English a uniting language

SINGAPORE- We received 25 letters in response to the article on MediaCorp's New Year's Eve countdown show (Countdown Party Not Multilingual Enough, Life!, Jan 3), and 22 said the use of Mandarin and the presence of Channel 8 stars overshadowed the programme. We publish a selection here.

MediaCorp wrote on its Facebook page that it "conceived the show as a multilingual, multicultural show" to reflect our heritage and that the show was "a fair mix of English and Mandarin content".

How was it multilingual, multicultural or a fair mix when the Malays and Indians were not shown in the same proportion as the Chinese? There were no Malay or Indian hosts. And after the countdown, the show was entirely in Mandarin, helmed by Chinese-American pop star Wang Leehom.

I also do not agree with Vasantham artist Ebi Shankara, who said that he found the programming balanced as he and Shabir sang a song each. How can two songs in Tamil be balanced against more than a dozen songs in Mandarin?

Shankara went on to say that most Singaporeans speak Mandarin and Channel 8 has a greater reach. Yes, this is true. However, the countdown was not on Channel 8 but Channel 5, which is supposed to be in English - the common language that binds all races together.

I suggest MediaCorp learn from the National Day Parade, a racially balanced show. Most of the items are in English and when one item is in Mandarin, you can bet that the next item will be in Malay or Tamil.

Fair and balanced - across all races - is that too much for Singaporeans to ask as we approach our nation's 50th birthday?

Mahirl Malar

Such brazen bias on MediaCorp's part is not and should no longer be shocking to Singaporeans. The same approach has dominated television programming for the English-language Channel 5.

An instance would be the sitcoms produced throughout the years. Few had non-Chinese characters as the main protagonists. Even in dramas, non-Chinese characters continue to play supporting roles.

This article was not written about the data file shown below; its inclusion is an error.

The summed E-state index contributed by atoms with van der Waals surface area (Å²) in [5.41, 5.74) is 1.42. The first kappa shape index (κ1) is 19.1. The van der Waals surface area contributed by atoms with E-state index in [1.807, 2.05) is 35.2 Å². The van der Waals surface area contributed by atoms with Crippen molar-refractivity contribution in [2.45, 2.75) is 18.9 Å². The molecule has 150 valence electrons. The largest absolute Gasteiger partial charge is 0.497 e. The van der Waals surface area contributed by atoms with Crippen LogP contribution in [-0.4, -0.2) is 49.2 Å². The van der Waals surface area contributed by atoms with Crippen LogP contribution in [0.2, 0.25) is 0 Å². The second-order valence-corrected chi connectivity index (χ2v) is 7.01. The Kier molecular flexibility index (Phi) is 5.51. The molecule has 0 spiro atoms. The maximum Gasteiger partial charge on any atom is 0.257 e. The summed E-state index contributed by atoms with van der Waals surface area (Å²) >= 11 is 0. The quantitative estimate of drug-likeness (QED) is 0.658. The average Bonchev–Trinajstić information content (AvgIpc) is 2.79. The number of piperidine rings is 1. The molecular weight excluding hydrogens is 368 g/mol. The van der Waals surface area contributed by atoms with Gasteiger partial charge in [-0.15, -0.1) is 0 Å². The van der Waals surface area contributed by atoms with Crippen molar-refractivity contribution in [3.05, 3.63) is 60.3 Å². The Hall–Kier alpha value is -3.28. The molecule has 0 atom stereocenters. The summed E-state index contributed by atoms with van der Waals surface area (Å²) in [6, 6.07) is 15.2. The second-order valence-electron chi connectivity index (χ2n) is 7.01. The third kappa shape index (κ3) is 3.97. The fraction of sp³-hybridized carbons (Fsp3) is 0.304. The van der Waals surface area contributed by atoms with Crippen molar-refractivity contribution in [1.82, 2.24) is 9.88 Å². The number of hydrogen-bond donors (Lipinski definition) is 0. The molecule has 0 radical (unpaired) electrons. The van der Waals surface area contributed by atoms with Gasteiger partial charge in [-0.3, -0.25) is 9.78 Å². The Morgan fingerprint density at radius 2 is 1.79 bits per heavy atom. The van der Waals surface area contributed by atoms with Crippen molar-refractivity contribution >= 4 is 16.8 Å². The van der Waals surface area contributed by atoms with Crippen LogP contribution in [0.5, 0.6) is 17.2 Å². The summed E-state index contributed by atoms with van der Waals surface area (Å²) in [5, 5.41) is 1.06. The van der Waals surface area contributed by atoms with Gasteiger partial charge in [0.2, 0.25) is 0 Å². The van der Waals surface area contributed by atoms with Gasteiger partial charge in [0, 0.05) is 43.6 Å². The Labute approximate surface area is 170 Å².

It is time Channel 5's content be made more diverse, as Singaporeans are more than ready to have non-Chinese characters featured as stars instead of playing peripheral roles.

Helmy Sa'at

The New Year countdown show is a great disappointment. Viewers who come from diverse cultures and backgrounds cannot make sense of the jokes and banter of the comperes. A countdown variety programme should be inclusive.

Joanne Chua

I cannot comprehend what the producers were thinking, having so much Mandarin dialogue. The only bright spark was the introduction of the red carpet segment.

I was very upset by the whole event, so much so that I switched the television off and went to sleep.

Abdul Lathiff

I think MediaCorp was not fair and was inconsiderate towards non-Mandarin- speaking viewers tuning in to Channel 5. We expected to follow the programme in English, but were disappointed by the overwhelming use of Mandarin.

Singapore is not China. Is MediaCorp broadcasting the programme live to China or Taiwan?

Abdul Aziz Ahmad

I cannot understand why the show could not have been done in English and still reflected a multiracial and multilingual Singapore. Why were Malay, which is our national language, Tamil and Hindi not included? This is Singapore and English is the only language that is inclusive and unites.

Martin Roland

I think Ivan Heng and others have over-reacted and are being irrational.

I would like to remind them that Chinese is an official language of Singapore.

If Singapore is regarded as a true multiracial society, does it not make sense to hear this language in a "national" programme?

Mandarin speakers were over- represented because there are far more celebrities from Channel 8.

Furthermore, these Channel 8 celebrities may be more comfortable with Mandarin. Forcing them to speak English would mean rejecting Mandarin as an official language.

In a truly developed multiracial society, people from different ethnic groups should respect and feel comfortable with one another's language. To think that only English should be used in a national programme is indeed a misrepresentation of a multiracial society.

Linus Lee

This was a New Year countdown and 50th anniversary show, not an English- language channel show. So what is wrong with using Mandarin? Even Chinese actors and actresses spoke English too. Most of the time, host Joanne Peh was speaking English with a mixture of Mandarin.

The fact is there are more Channel 8 Chinese artists than artists from any other channel in Singapore, so it is not surprising that there are more Chinese performances, compared to those from other races or in other languages.

The show already reflected the fact that we are multiracial and multilingual because all the other channels' artists performed too. It is not easy to please everyone. Good show, MediaCorp.

Peggy Earthstone

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